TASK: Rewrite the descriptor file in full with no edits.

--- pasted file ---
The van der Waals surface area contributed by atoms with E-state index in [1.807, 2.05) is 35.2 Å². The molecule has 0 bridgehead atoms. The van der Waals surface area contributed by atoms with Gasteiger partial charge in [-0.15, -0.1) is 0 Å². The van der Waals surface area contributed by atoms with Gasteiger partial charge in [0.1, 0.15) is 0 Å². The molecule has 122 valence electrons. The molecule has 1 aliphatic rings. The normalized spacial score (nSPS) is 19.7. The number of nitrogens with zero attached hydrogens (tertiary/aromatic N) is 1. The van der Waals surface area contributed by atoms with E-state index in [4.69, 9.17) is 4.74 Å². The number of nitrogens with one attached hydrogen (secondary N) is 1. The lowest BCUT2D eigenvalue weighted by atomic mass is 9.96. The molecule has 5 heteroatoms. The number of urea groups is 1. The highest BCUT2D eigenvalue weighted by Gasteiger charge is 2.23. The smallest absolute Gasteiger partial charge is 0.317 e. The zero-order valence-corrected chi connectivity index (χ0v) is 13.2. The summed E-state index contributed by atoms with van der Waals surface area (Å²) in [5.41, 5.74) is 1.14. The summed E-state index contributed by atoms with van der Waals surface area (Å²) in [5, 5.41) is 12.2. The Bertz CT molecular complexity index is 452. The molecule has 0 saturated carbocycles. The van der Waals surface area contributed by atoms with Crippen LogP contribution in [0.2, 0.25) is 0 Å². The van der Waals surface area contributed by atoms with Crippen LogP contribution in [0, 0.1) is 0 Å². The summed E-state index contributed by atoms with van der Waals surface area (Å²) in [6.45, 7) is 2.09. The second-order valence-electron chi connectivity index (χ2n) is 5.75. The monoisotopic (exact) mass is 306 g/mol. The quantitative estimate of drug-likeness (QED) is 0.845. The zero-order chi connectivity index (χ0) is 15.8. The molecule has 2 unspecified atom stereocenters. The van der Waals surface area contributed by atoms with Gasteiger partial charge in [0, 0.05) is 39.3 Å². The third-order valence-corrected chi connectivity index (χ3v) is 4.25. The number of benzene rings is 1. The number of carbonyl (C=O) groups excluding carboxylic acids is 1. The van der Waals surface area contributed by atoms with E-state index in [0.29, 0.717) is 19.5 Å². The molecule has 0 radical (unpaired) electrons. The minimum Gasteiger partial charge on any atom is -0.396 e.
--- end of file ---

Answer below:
The van der Waals surface area contributed by atoms with E-state index in [1.807, 2.05) is 35.2 Å². The molecule has 0 bridgehead atoms. The van der Waals surface area contributed by atoms with Gasteiger partial charge in [-0.15, -0.1) is 0 Å². The van der Waals surface area contributed by atoms with Gasteiger partial charge in [0.1, 0.15) is 0 Å². The molecule has 122 valence electrons. The molecule has 1 aliphatic rings. The normalized spacial score (nSPS) is 19.7. The number of nitrogens with zero attached hydrogens (tertiary/aromatic N) is 1. The van der Waals surface area contributed by atoms with E-state index in [4.69, 9.17) is 4.74 Å². The number of nitrogens with one attached hydrogen (secondary N) is 1. The lowest BCUT2D eigenvalue weighted by atomic mass is 9.96. The molecule has 5 heteroatoms. The number of urea groups is 1. The highest BCUT2D eigenvalue weighted by Gasteiger charge is 2.23. The smallest absolute Gasteiger partial charge is 0.317 e. The zero-order valence-corrected chi connectivity index (χ0v) is 13.2. The summed E-state index contributed by atoms with van der Waals surface area (Å²) in [5.41, 5.74) is 1.14. The summed E-state index contributed by atoms with van der Waals surface area (Å²) in [5, 5.41) is 12.2. The Bertz CT molecular complexity index is 452. The molecule has 0 saturated carbocycles. The van der Waals surface area contributed by atoms with Crippen LogP contribution in [0.2, 0.25) is 0 Å². The van der Waals surface area contributed by atoms with Crippen LogP contribution in [0, 0.1) is 0 Å². The summed E-state index contributed by atoms with van der Waals surface area (Å²) in [6.45, 7) is 2.09. The second-order valence-electron chi connectivity index (χ2n) is 5.75. The monoisotopic (exact) mass is 306 g/mol. The quantitative estimate of drug-likeness (QED) is 0.845. The zero-order chi connectivity index (χ0) is 15.8. The molecule has 2 unspecified atom stereocenters. The van der Waals surface area contributed by atoms with Gasteiger partial charge in [0, 0.05) is 39.3 Å². The third-order valence-corrected chi connectivity index (χ3v) is 4.25. The number of benzene rings is 1. The number of carbonyl (C=O) groups excluding carboxylic acids is 1. The van der Waals surface area contributed by atoms with E-state index in [0.29, 0.717) is 19.5 Å². The molecule has 0 radical (unpaired) electrons. The minimum Gasteiger partial charge on any atom is -0.396 e.